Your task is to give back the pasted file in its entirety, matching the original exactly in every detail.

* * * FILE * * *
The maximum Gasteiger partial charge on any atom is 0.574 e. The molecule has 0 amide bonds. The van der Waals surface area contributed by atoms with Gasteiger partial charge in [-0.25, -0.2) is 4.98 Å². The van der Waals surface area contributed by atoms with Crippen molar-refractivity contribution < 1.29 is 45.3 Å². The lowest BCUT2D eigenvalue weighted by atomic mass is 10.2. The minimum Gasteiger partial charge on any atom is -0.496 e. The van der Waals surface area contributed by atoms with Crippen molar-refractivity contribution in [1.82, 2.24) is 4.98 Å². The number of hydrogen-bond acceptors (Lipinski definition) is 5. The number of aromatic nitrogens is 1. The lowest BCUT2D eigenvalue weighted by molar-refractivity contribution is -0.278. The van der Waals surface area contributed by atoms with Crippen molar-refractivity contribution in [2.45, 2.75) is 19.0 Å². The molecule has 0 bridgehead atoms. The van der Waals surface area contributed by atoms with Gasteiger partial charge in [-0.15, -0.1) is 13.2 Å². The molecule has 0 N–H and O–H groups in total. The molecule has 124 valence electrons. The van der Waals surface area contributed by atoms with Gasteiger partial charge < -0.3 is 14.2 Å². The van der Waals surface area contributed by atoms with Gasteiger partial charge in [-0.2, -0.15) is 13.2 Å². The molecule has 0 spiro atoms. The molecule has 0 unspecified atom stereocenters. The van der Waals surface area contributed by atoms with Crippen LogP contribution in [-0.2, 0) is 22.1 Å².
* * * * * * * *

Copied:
The maximum Gasteiger partial charge on any atom is 0.574 e. The molecule has 0 amide bonds. The van der Waals surface area contributed by atoms with Gasteiger partial charge in [-0.25, -0.2) is 4.98 Å². The van der Waals surface area contributed by atoms with Crippen molar-refractivity contribution < 1.29 is 45.3 Å². The lowest BCUT2D eigenvalue weighted by atomic mass is 10.2. The minimum Gasteiger partial charge on any atom is -0.496 e. The van der Waals surface area contributed by atoms with Crippen molar-refractivity contribution in [1.82, 2.24) is 4.98 Å². The number of hydrogen-bond acceptors (Lipinski definition) is 5. The number of aromatic nitrogens is 1. The lowest BCUT2D eigenvalue weighted by molar-refractivity contribution is -0.278. The van der Waals surface area contributed by atoms with Crippen molar-refractivity contribution in [2.45, 2.75) is 19.0 Å². The molecule has 0 bridgehead atoms. The van der Waals surface area contributed by atoms with Gasteiger partial charge in [-0.15, -0.1) is 13.2 Å². The molecule has 0 N–H and O–H groups in total. The molecule has 124 valence electrons. The van der Waals surface area contributed by atoms with Gasteiger partial charge < -0.3 is 14.2 Å². The van der Waals surface area contributed by atoms with Gasteiger partial charge in [-0.2, -0.15) is 13.2 Å². The molecule has 0 spiro atoms. The molecule has 0 unspecified atom stereocenters. The van der Waals surface area contributed by atoms with Crippen LogP contribution in [-0.2, 0) is 22.1 Å².